LOUISVILLE, Ky. (WDRB) -- Leaders of Atherton High School in Louisville are retiring the longtime "Rebel" mascot in the name of racial equity, and it may not be the only area school to see a name change.
Jefferson County Public Schools asked all of its site--based decision making councils, made of of parents, teachers and the principal of each school, to review their respective mascots by the end of October.
"We've been advised that the Rebel mascot has been deemed racially insensitive to some people and so that we should change the mascot to something else," said Shannon Fauver, an Atherton High School parent, alumni and member of its SBDM. "We don't want students not to feel welcome if that's what it comes down to."
In the past, the Rebel name has appeared most often during sporting and school spirit events. It's seen on uniforms, dugouts and scoreboards and even appears as an emblem on the basketball court.
"We need to be extra aware of things that could even potentially cause harm to our kids or our community," Atherton High School Principal Dr. Tom Aberli said during a virtual school SBDM meeting last week. "If someone tells me this word is something that causes harm, then I want to respect that and recognize that and take action — appropriate action — on that."
The concern is that some may see the symbol as paying homage to those who fought for the Confederacy during the Civil War.
There is already pushback on the change.
"That's just pitiful. Pitiful. Sad," said Elaine Fernandez, who lives near the school and has Atherton alumni relatives. "To do this to be politically correct, that's the craziest thing I've ever heard."
In the coming months, Aberli plans to meet with students, staff and alumni to discuss a new mascot name.
"I think it’s an opportunity for us to engage in a conversation about equity an institutionalized practices that can disproportionately impact members of our school family," Aberli said.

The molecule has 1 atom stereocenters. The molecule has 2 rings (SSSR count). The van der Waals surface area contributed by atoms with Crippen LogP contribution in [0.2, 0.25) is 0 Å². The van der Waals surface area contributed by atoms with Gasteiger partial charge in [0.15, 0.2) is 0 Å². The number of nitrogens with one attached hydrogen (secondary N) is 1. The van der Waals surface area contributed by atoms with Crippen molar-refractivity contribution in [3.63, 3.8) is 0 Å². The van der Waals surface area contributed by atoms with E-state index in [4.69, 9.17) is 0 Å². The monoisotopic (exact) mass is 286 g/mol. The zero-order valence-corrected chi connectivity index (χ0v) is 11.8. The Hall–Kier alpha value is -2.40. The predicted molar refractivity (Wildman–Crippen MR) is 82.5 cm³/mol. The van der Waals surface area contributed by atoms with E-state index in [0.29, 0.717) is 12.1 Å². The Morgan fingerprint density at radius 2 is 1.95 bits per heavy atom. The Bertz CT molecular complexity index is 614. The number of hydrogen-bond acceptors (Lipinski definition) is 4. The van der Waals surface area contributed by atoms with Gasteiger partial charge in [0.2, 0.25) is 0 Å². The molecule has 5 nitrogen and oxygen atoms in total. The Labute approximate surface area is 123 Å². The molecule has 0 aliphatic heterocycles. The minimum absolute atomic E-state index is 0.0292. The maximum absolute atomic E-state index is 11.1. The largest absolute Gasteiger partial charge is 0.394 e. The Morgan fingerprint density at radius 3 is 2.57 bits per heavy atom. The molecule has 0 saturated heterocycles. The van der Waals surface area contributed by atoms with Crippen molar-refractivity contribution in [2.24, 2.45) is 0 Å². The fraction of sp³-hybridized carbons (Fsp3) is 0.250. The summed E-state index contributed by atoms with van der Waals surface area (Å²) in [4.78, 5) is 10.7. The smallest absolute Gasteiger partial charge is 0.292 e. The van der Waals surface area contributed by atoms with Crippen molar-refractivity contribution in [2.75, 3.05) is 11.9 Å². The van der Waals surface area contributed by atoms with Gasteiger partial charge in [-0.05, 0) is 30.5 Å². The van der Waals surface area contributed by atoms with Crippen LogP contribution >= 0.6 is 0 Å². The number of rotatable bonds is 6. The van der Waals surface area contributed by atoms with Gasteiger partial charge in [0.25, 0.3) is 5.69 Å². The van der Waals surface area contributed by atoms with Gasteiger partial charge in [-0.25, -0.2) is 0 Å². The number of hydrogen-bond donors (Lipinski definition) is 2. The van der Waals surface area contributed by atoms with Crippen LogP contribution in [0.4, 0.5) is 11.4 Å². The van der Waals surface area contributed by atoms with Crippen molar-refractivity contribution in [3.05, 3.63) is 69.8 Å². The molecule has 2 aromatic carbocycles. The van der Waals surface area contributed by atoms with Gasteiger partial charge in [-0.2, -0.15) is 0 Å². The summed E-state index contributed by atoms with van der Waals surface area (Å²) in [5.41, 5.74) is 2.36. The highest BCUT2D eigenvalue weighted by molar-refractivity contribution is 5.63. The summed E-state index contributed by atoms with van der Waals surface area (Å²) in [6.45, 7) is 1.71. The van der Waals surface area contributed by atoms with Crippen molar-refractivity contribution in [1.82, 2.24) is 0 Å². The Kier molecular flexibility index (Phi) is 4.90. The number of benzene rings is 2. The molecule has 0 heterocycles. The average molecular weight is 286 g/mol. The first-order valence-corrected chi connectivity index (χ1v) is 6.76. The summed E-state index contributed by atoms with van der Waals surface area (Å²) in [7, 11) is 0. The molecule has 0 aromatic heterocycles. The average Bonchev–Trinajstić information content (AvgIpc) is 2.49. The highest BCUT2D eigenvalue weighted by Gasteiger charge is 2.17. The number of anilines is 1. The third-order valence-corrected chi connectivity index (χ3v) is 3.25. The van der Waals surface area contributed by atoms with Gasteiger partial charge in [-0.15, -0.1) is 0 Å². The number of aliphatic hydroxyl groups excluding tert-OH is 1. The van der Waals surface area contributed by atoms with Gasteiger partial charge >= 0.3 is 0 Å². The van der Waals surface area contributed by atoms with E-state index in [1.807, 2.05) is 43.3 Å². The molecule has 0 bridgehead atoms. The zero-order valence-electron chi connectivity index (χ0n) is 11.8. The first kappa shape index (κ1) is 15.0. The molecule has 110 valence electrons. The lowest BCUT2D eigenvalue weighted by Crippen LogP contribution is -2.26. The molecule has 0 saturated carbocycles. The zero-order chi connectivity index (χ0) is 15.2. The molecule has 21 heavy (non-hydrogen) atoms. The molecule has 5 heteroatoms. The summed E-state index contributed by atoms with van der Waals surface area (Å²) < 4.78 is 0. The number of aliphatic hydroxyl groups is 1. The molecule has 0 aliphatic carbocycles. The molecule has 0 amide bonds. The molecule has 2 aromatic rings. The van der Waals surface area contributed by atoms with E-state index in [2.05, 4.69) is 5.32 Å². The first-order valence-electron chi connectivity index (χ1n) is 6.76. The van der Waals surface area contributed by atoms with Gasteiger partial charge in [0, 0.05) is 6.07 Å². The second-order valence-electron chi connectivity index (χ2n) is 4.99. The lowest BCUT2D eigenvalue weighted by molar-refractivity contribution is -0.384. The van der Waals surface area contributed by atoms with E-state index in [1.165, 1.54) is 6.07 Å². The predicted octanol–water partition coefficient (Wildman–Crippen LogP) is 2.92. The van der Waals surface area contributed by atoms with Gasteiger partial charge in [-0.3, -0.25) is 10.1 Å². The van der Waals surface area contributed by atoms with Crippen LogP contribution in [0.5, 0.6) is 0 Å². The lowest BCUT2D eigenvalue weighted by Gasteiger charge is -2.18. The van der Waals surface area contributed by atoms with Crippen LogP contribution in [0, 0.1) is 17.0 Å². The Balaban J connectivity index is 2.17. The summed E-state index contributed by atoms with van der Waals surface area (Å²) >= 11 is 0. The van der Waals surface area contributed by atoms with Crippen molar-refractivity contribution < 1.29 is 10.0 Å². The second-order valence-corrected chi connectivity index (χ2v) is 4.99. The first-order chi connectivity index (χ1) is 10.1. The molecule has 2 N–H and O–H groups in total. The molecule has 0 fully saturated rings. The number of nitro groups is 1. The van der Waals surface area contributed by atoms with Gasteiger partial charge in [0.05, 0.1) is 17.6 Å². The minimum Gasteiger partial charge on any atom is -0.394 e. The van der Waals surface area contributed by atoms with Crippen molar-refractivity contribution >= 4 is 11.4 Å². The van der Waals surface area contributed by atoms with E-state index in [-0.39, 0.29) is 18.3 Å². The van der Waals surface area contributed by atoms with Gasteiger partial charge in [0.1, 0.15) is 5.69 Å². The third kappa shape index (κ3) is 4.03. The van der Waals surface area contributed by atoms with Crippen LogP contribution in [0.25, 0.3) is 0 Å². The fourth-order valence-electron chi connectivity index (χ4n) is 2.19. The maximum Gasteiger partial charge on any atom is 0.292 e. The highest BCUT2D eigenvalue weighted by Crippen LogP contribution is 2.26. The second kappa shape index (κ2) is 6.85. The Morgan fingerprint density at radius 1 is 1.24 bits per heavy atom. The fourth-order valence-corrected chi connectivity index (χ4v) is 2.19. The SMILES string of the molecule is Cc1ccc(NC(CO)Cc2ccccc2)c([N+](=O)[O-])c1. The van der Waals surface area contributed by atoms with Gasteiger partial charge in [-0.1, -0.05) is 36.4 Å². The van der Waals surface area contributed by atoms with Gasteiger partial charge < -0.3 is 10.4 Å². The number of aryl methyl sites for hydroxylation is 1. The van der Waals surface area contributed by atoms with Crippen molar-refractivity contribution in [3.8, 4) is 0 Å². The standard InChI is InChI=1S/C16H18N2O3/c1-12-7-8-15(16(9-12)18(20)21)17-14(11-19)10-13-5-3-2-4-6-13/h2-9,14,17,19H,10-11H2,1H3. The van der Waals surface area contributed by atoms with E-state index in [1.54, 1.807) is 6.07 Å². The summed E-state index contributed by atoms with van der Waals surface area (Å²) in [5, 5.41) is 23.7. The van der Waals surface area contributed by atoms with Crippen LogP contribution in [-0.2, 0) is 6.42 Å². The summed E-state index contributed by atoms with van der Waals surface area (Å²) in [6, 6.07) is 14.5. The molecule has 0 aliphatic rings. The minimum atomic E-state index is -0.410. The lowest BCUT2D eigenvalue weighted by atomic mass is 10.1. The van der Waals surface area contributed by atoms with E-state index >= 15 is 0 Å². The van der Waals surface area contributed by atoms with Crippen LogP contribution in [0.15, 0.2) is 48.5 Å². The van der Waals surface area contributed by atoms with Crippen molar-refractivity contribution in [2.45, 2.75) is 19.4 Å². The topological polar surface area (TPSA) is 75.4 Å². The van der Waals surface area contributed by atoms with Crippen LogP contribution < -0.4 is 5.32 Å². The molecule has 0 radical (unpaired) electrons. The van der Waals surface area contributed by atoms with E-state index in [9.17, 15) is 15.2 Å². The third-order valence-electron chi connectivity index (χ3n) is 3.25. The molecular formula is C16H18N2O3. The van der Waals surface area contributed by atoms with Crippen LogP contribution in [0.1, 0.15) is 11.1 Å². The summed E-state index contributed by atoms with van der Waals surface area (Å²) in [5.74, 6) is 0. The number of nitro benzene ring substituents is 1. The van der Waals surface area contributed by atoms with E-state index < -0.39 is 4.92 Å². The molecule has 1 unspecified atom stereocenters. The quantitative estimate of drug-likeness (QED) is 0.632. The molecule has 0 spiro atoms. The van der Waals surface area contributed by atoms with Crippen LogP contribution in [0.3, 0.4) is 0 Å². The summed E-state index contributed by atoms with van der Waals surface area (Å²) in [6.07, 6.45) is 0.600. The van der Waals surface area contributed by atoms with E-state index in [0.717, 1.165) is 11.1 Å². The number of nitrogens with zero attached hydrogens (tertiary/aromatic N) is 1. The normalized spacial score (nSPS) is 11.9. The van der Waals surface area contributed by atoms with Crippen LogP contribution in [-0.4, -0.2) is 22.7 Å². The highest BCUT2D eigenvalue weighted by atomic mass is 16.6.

It may be the first of several name changes at JCPS. The district asked SBDMs to reevaluate mascots using its new eight-question racial equity analysis protocol (REAP).
"The purpose of the REAP is to make sure as you are making decisions for our students and our families, we have no unintended consequences that disproportionately impacts our students of color," JCPS Chief Equity Officer Dr. John Marshall said in an introductory video posted to the district's website.
JCPS REAP QUESTIONS
- What is the overarching purpose of the policy/practice
- Is the initiative or policy/practice resourced to guarantee full implementation and monitoring
- Which racial/ethnic group could be inequitably affected by this policy/practice? How?
- Which racial or ethnic group may have the most concerns with this policy/practice? Why?
- What unintended consequences could result from the policy/practice (racial inequities or otherwise)?
- Have stakeholders, particularly those most impacted by the decision, been meaningfully informed or involved in the discussion of the policy/practice? How did the process go? What was the feedback?
- What factors may be producing perpetuating racial inequities associated with the issue? Does this policy/practice deepen these inequities or improve them?
- Who (e.g., individual, department, team) is the main driver for improving racial equity for tis particular policy/practice?
Some name changes could go beyond just mascots. A JCPS spokesman confirmed leaders at Thomas Jefferson Middle School and The J. Graham Brown School are considering changes the names of their schools.
The former president was a slave owner, and Brown was known as a segregationist. The Brown school SBDM even went as far as considering alternative names in Martha Ellison, the first principal and founder of the school or Ann Braden a civil rights activist, journalist and educator from Louisville.
"The school is named after a segregationist," the Brown SBDM said in response to question No. 7 above. "Changing the name would improve inequities by promoting the work of individuals who built Brown vs. a person with a history of maintaining segregation in Louisville."
A JCPS spokesperson said changing a school names takes approval from the Board of Education, while a school SBDM can decide to change its own mascot.
Atherton High School is already well on its way to retiring the Rebel, but there is no timeline or process for how it will be phased out as the school brand.
"I'm not going to be approving Rebels to be on any spirit wear from here forward," Aberli said.
Atherton High School originally opened in 1924 as an all-girls school. It became coeducational and adopted the rebel mascot in the 1950s. Historians say the mascot was challenged in the 1970s, and as a result, the design was changed to reflect a soldier in the revolutionary war.
"We were always told it was the rebels from the Revolutionary War," Fauver remembers of her days at Atherton from the class of 1989. "I was raised to be a rebel, as in you fight against the system if you don't think it's just. But I do understand that's not what everybody thinks, and so that's why we're changing, so no kid feels like they shouldn't be there."
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